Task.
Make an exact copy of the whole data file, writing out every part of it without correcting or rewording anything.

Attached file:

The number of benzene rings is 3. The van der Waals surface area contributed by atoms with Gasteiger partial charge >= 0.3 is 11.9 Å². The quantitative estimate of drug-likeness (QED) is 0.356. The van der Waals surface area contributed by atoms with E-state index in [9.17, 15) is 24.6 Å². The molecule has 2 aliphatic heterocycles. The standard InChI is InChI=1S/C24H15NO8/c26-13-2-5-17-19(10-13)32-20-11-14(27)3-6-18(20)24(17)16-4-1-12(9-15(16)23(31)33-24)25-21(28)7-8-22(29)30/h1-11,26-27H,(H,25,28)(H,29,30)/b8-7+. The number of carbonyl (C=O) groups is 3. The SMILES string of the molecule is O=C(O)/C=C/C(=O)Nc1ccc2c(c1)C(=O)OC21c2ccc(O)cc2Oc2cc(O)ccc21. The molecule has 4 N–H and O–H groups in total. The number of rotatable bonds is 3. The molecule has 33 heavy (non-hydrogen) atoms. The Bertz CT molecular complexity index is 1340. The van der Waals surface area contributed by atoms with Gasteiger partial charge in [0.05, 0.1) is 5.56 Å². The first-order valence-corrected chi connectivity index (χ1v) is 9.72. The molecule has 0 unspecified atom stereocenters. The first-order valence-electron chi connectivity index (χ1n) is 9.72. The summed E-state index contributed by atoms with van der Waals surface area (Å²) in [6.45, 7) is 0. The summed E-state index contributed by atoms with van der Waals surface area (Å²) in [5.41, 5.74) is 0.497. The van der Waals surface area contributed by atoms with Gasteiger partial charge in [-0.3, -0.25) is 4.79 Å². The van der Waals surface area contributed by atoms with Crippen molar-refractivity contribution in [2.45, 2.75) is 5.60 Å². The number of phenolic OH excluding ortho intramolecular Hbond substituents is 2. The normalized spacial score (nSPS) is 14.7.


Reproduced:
The number of benzene rings is 3. The van der Waals surface area contributed by atoms with Gasteiger partial charge >= 0.3 is 11.9 Å². The quantitative estimate of drug-likeness (QED) is 0.356. The van der Waals surface area contributed by atoms with E-state index in [9.17, 15) is 24.6 Å². The molecule has 2 aliphatic heterocycles. The standard InChI is InChI=1S/C24H15NO8/c26-13-2-5-17-19(10-13)32-20-11-14(27)3-6-18(20)24(17)16-4-1-12(9-15(16)23(31)33-24)25-21(28)7-8-22(29)30/h1-11,26-27H,(H,25,28)(H,29,30)/b8-7+. The number of carbonyl (C=O) groups is 3. The SMILES string of the molecule is O=C(O)/C=C/C(=O)Nc1ccc2c(c1)C(=O)OC21c2ccc(O)cc2Oc2cc(O)ccc21. The molecule has 4 N–H and O–H groups in total. The number of rotatable bonds is 3. The molecule has 33 heavy (non-hydrogen) atoms. The Bertz CT molecular complexity index is 1340. The van der Waals surface area contributed by atoms with Gasteiger partial charge in [0.05, 0.1) is 5.56 Å². The first-order valence-corrected chi connectivity index (χ1v) is 9.72. The molecule has 0 unspecified atom stereocenters. The first-order valence-electron chi connectivity index (χ1n) is 9.72. The summed E-state index contributed by atoms with van der Waals surface area (Å²) in [6.45, 7) is 0. The summed E-state index contributed by atoms with van der Waals surface area (Å²) in [5.41, 5.74) is 0.497. The van der Waals surface area contributed by atoms with Gasteiger partial charge in [-0.3, -0.25) is 4.79 Å². The van der Waals surface area contributed by atoms with Crippen molar-refractivity contribution in [2.45, 2.75) is 5.60 Å². The number of phenolic OH excluding ortho intramolecular Hbond substituents is 2. The normalized spacial score (nSPS) is 14.7.